Jonah is not really a prophetic book about the future, it’s actually a book about a struggling prophet and our amazing God, who is abundant in lovingkindness and relents from doing harm (Jonah 4:2).
God commanded Jonah to go to Nineveh, the capital of Assyria, called “great” because of its many inhabitants, and warn them for their wickedness. But Jonah refused to obey. He fled the presence of the LORD and sailed towards Tarshish (in the opposite direction), away from Assyria in attempt to flee from the presence of the LORD and God’s call upon his life.
Aren’t you grateful, however, that it is impossible to escape the presence of the LORD? We read in:
Psalm 139:7–10 (NKJV) “Where can I go from Your Spirit? Or where can I flee from Your presence? 8 If I ascend into heaven, You are there; if I make my bed in hell, behold, You are there. 9 If I take the wings of the morning, and dwell in the uttermost parts of the sea, 10 Even there Your hand shall lead me, and Your right hand shall hold me.”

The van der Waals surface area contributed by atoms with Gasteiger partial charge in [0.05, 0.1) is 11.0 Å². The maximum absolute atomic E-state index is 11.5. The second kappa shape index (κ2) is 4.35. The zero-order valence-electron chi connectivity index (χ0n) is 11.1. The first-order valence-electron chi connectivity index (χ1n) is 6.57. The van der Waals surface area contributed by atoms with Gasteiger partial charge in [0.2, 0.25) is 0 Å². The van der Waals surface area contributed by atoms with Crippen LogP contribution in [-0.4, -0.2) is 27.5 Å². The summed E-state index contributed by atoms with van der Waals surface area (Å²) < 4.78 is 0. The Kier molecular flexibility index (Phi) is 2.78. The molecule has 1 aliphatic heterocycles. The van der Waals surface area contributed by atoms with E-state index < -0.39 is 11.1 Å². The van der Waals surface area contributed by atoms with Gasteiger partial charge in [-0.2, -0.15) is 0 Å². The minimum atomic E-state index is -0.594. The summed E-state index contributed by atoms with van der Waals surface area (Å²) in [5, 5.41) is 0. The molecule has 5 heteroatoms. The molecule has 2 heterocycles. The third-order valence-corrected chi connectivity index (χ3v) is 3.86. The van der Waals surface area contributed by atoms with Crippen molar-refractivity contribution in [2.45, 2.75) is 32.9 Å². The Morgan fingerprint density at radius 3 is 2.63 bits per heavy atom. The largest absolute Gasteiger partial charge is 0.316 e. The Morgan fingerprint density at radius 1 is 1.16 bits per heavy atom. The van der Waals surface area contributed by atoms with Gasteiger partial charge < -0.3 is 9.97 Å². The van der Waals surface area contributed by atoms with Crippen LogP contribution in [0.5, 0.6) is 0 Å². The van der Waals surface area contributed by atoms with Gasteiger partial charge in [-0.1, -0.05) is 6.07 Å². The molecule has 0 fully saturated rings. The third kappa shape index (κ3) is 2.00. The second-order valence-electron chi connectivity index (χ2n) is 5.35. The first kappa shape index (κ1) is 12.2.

It wouldn’t matter where I was or how fast I ran (the wings of the morning – light speed, is 186,000 miles per second), I can’t escape the presence of God and His gracious guidance. Jonah would soon discover this.
As Jonah sailed, God went after him in an interesting fashion. God sent a storm so strong, that the experienced rugged sailors were afraid. They lightened the cargo, prayed to their gods, nothing changed, the storm only got worse. They finally cornered Jonah who spilled the beans. It was his fault, he had “fled from the presence of the LORD” (Jonah 1:10). Jonah informed them that if they threw him into the sea the storm would cease. Initially they refused to do so, but eventually they did, and Jonah was right.